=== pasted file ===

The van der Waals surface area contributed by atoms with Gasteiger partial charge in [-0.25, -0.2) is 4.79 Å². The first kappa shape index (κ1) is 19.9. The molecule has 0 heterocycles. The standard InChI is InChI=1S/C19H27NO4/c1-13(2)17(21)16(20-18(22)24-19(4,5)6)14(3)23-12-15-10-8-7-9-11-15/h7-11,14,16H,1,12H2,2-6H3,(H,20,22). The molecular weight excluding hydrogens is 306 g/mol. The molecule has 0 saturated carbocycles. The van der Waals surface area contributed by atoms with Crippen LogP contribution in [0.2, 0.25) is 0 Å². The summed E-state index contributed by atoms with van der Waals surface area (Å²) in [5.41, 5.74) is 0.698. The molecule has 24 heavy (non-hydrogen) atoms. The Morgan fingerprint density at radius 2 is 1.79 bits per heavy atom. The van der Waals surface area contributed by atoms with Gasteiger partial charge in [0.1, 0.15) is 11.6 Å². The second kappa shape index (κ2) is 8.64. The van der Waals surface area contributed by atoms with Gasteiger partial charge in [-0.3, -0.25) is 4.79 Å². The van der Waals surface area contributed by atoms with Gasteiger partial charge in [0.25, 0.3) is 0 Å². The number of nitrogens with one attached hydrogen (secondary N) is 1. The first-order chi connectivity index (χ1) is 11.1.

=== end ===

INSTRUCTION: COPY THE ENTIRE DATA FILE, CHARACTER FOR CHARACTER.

The van der Waals surface area contributed by atoms with Gasteiger partial charge in [-0.25, -0.2) is 4.79 Å². The first kappa shape index (κ1) is 19.9. The molecule has 0 heterocycles. The standard InChI is InChI=1S/C19H27NO4/c1-13(2)17(21)16(20-18(22)24-19(4,5)6)14(3)23-12-15-10-8-7-9-11-15/h7-11,14,16H,1,12H2,2-6H3,(H,20,22). The molecular weight excluding hydrogens is 306 g/mol. The molecule has 0 saturated carbocycles. The van der Waals surface area contributed by atoms with Crippen LogP contribution in [0.2, 0.25) is 0 Å². The summed E-state index contributed by atoms with van der Waals surface area (Å²) in [5.41, 5.74) is 0.698. The molecule has 24 heavy (non-hydrogen) atoms. The Morgan fingerprint density at radius 2 is 1.79 bits per heavy atom. The van der Waals surface area contributed by atoms with Gasteiger partial charge in [0.1, 0.15) is 11.6 Å². The second kappa shape index (κ2) is 8.64. The van der Waals surface area contributed by atoms with Gasteiger partial charge in [-0.3, -0.25) is 4.79 Å². The van der Waals surface area contributed by atoms with Gasteiger partial charge in [0.25, 0.3) is 0 Å². The number of nitrogens with one attached hydrogen (secondary N) is 1. The first-order chi connectivity index (χ1) is 11.1.